So the taxpayers could wind up spending $2 million of the $4 million, and how we would raise that money? It will probably be an increase in the monthly sewer bill.
The Union: What’s your feeling about what the residents want?
Cottrell: I have a feeling that the majority of residents in Nevada City would like to continue to see the city grow very slowly. It’s a decision they’re going to have to make here in the next four or five years, and we’ll find out when the time comes. But my sense is that annexations will probably be minimal in the next five years. I do not anticipate that Nevada City will annex in five years all of the property that’s reflected in the five-year sphere.
The Union: Where do you come down personally on that issue?
Cottrell: I would like to see us annex property that’s in our five-year sphere. But annexations are at the request of the property owner, not the request of the city. Property owners have to come forward. I would like to see us annex more property primarily because we would have greater control over it. That property could then develop consistent with the city. Right now, a property in the sphere is developed by the county. And while we are given the right of input, the county has veto power.
The Union: Would the Deer Creek Park II project be an example of that?
Cottrell: That would be an example, although I’m not sure if it’s in our five-year sphere, but it’s probably pretty close. Nevertheless, it is a good example of growth that’s taking place on the periphery of Nevada City that has a huge influence on the town, for which we receive no property tax, no sewer connection fees, and all that sort of thing.
Although the water would not be affected much at all. We have an agreement now where NID provides water for all annexations. But the sewage would be through Nevada City, and for some of the larger projects it’s hard for them to develop without sewage. That’s one of the issues troubling Deer Creek Park.
The Union: What are the other major issues you see?
Cottrell: The No. 1 issue is how, in the face of a town that grows slowly and has a very slow increase in annual income, to keep pace with the demands for the services? That’s going to be particularly difficult if the governor’s proposed budget is approved by the state Legislature. It’s going to have a huge impact on a town like Nevada City.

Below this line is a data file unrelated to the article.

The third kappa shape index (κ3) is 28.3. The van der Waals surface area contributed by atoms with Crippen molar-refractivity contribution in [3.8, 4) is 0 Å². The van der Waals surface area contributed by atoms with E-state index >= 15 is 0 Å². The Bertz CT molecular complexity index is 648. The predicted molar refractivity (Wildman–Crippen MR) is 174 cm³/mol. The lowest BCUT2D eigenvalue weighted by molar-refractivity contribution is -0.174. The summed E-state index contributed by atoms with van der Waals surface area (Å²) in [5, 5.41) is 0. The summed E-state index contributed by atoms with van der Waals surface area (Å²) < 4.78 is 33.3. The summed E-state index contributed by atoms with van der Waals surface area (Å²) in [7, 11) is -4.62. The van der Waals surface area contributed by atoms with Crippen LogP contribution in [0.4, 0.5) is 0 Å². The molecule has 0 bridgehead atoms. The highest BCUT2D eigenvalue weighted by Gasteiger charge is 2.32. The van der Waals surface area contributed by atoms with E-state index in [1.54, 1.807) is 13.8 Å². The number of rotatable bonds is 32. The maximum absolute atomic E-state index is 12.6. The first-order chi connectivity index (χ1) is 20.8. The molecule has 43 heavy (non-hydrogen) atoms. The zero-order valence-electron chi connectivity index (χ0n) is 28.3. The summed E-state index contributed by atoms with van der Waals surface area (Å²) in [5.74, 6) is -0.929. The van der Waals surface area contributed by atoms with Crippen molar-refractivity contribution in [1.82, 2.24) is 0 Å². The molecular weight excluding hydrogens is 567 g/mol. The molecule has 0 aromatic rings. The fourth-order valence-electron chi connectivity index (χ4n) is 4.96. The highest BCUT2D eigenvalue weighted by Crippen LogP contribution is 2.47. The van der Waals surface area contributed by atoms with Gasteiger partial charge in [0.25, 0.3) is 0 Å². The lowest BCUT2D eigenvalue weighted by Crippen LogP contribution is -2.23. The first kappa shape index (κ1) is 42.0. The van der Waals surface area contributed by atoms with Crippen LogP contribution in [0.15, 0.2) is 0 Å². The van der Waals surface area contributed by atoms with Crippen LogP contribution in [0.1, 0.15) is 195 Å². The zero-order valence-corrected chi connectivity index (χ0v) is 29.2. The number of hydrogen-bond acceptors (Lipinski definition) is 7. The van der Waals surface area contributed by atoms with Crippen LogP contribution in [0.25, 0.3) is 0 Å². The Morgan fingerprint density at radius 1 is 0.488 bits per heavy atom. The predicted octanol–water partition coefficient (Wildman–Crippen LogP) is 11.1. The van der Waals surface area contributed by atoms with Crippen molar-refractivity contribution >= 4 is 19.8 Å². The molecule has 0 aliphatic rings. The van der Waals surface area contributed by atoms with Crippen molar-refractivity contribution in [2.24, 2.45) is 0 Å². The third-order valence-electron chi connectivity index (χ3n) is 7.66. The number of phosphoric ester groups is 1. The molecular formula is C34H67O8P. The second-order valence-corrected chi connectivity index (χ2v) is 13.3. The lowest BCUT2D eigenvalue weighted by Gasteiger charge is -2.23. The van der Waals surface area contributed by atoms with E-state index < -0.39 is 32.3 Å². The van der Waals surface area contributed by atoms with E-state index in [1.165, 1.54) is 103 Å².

The city manager has estimated – and we don’t know for certain yet – that if that budget is approved it will cost of tens of thousands of dollars in property taxes, over a $100,000 in road taxes and thousands of dollars in additional small fees that might be retained in Sacramento. His early estimate is that if the governor’s budget is adopted, it could cost Nevada City upwards of $150,000 in the first year. And when you have a $4 million budget, that’s a huge hit.
So the biggest challenge we have is to be able to maintain the level of service we have, much less to increase it. We need more people in public works, we need another police officer, we need City Hall staff member so we can be open at lunch for the citizens ” we can’t even afford to stay open at lunch. And where that money is going to come from is a huge challenge.
The Union: Parking meters?
Cottrell: Well, parking meters go into a restricted account. It’s money to create more parking. Actually, parking meter money now is getting better because of the Commercial Street lot. We’re probably at $80,000 a year in parking meter income.
The Union: Speaking of parking, it’s sometimes pretty darn tough to find a parking space at certain times of day in Nevada City.
Cottrell: That’s good news. I would hate to drive down Broad Street at noon and find parking spaces.
The Union: Does the city need more parking?
Cottrell: I don’t know where that would be. Unlike some communities that tear down buildings to build parking lots, that’s not going to happen in Nevada City. I am unaware of any location right now in Nevada City for additional parking other than perhaps double-decking the parking lot on Spring Street, which I’m not a great booster of, because I think it would be very visible from the freeway.
But there may be a way to camouflage it. You could dig that down a little bit further, and then build another layer on top. It wouldn’t be that ugly.
But it would be very expensive per parking stall. The Commercial Street parking lot was over $10,000 per stall. That’s what it cost. We have, I think, 75 parking stalls, and it cost over $800,000 by the time we were done.